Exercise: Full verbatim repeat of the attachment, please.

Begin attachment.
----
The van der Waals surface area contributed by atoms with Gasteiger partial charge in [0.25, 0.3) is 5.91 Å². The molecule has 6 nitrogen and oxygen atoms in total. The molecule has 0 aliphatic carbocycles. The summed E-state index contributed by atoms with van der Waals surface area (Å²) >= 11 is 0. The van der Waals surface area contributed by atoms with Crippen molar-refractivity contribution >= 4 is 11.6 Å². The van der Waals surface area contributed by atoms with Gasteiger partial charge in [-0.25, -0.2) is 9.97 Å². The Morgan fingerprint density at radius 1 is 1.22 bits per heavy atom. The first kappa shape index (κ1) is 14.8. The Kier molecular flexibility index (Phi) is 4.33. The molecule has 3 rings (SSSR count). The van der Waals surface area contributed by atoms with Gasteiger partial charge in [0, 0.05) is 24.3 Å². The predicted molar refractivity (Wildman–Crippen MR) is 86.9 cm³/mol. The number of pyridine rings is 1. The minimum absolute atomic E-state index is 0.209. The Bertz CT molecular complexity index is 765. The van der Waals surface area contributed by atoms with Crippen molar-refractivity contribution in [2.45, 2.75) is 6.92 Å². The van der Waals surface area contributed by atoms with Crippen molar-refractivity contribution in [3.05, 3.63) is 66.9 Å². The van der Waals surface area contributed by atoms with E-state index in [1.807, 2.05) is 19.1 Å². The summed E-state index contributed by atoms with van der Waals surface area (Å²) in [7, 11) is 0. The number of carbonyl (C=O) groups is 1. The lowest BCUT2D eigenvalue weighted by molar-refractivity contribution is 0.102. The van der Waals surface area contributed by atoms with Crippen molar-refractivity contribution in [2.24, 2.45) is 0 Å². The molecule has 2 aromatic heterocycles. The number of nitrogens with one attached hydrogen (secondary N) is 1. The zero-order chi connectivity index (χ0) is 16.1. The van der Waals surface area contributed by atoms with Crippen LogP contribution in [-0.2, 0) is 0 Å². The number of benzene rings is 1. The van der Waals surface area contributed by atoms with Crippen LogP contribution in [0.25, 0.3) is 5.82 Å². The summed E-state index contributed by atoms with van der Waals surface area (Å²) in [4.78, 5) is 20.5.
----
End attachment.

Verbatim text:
The van der Waals surface area contributed by atoms with Gasteiger partial charge in [0.25, 0.3) is 5.91 Å². The molecule has 6 nitrogen and oxygen atoms in total. The molecule has 0 aliphatic carbocycles. The summed E-state index contributed by atoms with van der Waals surface area (Å²) >= 11 is 0. The van der Waals surface area contributed by atoms with Crippen molar-refractivity contribution >= 4 is 11.6 Å². The van der Waals surface area contributed by atoms with Gasteiger partial charge in [-0.25, -0.2) is 9.97 Å². The Morgan fingerprint density at radius 1 is 1.22 bits per heavy atom. The first kappa shape index (κ1) is 14.8. The Kier molecular flexibility index (Phi) is 4.33. The molecule has 3 rings (SSSR count). The van der Waals surface area contributed by atoms with Gasteiger partial charge in [0, 0.05) is 24.3 Å². The predicted molar refractivity (Wildman–Crippen MR) is 86.9 cm³/mol. The number of pyridine rings is 1. The minimum absolute atomic E-state index is 0.209. The Bertz CT molecular complexity index is 765. The van der Waals surface area contributed by atoms with Crippen molar-refractivity contribution in [2.45, 2.75) is 6.92 Å². The van der Waals surface area contributed by atoms with Crippen molar-refractivity contribution in [3.05, 3.63) is 66.9 Å². The van der Waals surface area contributed by atoms with E-state index in [1.807, 2.05) is 19.1 Å². The summed E-state index contributed by atoms with van der Waals surface area (Å²) in [7, 11) is 0. The number of carbonyl (C=O) groups is 1. The lowest BCUT2D eigenvalue weighted by molar-refractivity contribution is 0.102. The van der Waals surface area contributed by atoms with Crippen molar-refractivity contribution in [2.24, 2.45) is 0 Å². The molecule has 2 aromatic heterocycles. The number of nitrogens with one attached hydrogen (secondary N) is 1. The zero-order chi connectivity index (χ0) is 16.1. The van der Waals surface area contributed by atoms with Crippen LogP contribution in [-0.2, 0) is 0 Å². The number of benzene rings is 1. The van der Waals surface area contributed by atoms with Crippen LogP contribution in [0.25, 0.3) is 5.82 Å². The summed E-state index contributed by atoms with van der Waals surface area (Å²) in [4.78, 5) is 20.5.